A frequent reader to my blog pointed me to an interesting issue about the ongoing public feud between Veronica Escobar and William Hanson. They pointed me to the Texas Public Administration Statue and the abuse of official capacity Texas statues. Of particular interest to me is the Texas statue related to the coercion of a public servant. As I understand it, Texas Penal Code 36.03(a)(1) makes it a criminal offense to influence a public official through coercion.

As many of you know, Rick Perry was indicted on two counts in August of this year. The two counts are “Coercion of a Public Servant” and “Abuse of Official Capacity.” Both counts in the indictment stem from Perry’s veto of $7.5 million in appropriations to the Travis County District Attorney’s Office. The case is still making its way through the court system.

In Perry’s case, the allegation of coercion of a public servant is based on Perry’s comments calling for the resignation of the Travis County District Attorney because of her driving while under the influence case. Now let us take a look again at William Hanson’s December 6, 2014 letter to Veronica Escobar.

First, Hanson is writing in response to Veronica Escobar’s December 5, 2014 letter demanding that Hanson and Ponce resign from the University Medical Center board. Escobar, in her letter, does not point out any instance of malfeasance by either Hanson or Ponce. Instead, Escobar wrote that she is demanding their resignations because he had “suggested” that Escobar was trying to “intimidate” Hanson “into bending” to her will. Escobar goes on to write in her letter that she, and Vince Perez have already agreed that they “will not be nominating” them for reappointment when their terms are up. She then adds, “Until there is UMC board leadership truly willing to work with Commissioners Court, it will be very difficult to move forward.”

In the response letter, Hanson writes that Veronica Escobar’s “kind of behind the scenes political intrigue and intimidation” have harmed UMC. Clearly, there is some type of intimidation going on here. As a layperson, it seems to me that Hanson and Ponce have been operating in their official capacity as officials of UMC when dealing with Commissioner’s Court. Veronica Escobar did not make any allegation of malfeasance by either board member when calling for their resignations.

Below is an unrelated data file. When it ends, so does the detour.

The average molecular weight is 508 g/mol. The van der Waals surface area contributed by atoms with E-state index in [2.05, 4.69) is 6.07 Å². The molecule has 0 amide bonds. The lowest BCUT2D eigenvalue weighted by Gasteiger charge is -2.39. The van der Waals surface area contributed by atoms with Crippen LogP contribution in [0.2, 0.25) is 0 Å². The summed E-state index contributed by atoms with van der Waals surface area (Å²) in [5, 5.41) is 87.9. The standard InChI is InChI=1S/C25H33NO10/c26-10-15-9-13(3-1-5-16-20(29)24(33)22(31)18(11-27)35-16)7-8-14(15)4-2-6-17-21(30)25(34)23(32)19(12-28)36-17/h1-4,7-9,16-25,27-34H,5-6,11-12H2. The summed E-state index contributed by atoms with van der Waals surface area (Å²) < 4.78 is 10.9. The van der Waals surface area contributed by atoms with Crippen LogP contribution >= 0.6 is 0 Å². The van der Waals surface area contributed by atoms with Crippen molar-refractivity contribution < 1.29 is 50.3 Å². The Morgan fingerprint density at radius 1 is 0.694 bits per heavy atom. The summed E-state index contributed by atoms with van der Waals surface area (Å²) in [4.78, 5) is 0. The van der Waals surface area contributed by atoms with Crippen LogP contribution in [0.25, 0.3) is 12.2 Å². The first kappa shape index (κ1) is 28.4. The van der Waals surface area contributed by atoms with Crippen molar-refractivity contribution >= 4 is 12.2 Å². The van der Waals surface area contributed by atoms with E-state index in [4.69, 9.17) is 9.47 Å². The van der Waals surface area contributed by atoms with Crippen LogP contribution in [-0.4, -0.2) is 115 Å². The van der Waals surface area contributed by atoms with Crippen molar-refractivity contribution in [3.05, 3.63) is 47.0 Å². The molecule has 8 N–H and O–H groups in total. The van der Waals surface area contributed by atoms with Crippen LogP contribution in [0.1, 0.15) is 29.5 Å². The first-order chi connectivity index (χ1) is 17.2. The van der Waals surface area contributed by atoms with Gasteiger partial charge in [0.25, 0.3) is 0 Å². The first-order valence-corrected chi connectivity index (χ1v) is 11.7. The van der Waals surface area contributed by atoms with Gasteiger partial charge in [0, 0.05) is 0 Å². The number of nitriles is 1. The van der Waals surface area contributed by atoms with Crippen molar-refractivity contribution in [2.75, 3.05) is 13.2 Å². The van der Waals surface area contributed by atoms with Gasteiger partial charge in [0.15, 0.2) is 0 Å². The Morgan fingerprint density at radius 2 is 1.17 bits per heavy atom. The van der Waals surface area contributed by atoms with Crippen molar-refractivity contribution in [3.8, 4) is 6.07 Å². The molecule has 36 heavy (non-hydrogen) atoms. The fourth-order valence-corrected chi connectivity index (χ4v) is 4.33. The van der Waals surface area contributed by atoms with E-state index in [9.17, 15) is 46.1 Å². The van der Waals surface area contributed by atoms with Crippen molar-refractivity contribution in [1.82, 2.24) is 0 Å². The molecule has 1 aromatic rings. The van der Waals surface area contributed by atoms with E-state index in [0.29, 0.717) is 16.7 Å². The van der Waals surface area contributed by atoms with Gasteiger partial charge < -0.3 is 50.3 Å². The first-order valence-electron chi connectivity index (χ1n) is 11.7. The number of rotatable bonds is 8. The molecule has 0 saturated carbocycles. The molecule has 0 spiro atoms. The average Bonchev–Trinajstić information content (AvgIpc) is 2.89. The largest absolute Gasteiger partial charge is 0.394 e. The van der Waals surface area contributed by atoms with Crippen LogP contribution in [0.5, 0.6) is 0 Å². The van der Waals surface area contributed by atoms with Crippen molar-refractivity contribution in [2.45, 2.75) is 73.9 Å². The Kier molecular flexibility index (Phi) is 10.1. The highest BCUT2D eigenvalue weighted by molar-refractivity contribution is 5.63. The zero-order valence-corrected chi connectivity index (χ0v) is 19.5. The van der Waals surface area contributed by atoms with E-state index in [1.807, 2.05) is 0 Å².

As a matter of fact, Veronica Escobar used her official capacity to demand the resignations of both members and in addition told them that she, and another county commissioner, Vince Perez have agreed that they will not be reappointing both to the board. As far as I am concerned, Escobar’s letter clearly shows an “intentional” intent to “deny” or “impede” the performance of the duties of Hanson and Ponce.

Martin Paredes

Martín Paredes is a Mexican immigrant who built his business on the U.S.-Mexican border. As an immigrant, Martín brings the perspective of someone who sees México as a native through the experience...

2 replies on “Is Veronica Escobar Violating Official Oppression Laws?”

  1. In short, she is guilty of malfeasance. These two men are guilty of daring to challenge her. Her arrogance was exposed when she reminded Senator McCain that she is a “county judge”. Whatever that means, apparently no one at the hearing gave a damn and managed to yawn. Someone please her that she is NOTHING outside of El Paso. The peons here might be impressed but in Washington she embarrassed her.

    What needs to happen is that political groups start organizing and grooming viable candidates to unseat her and her lap dog.

  2. Incompetence isn’t illegal. Unfortunately. I agree with Vero that those guys need to go so we can put someone in there who will play ball.

    Oops…Freudian slip.

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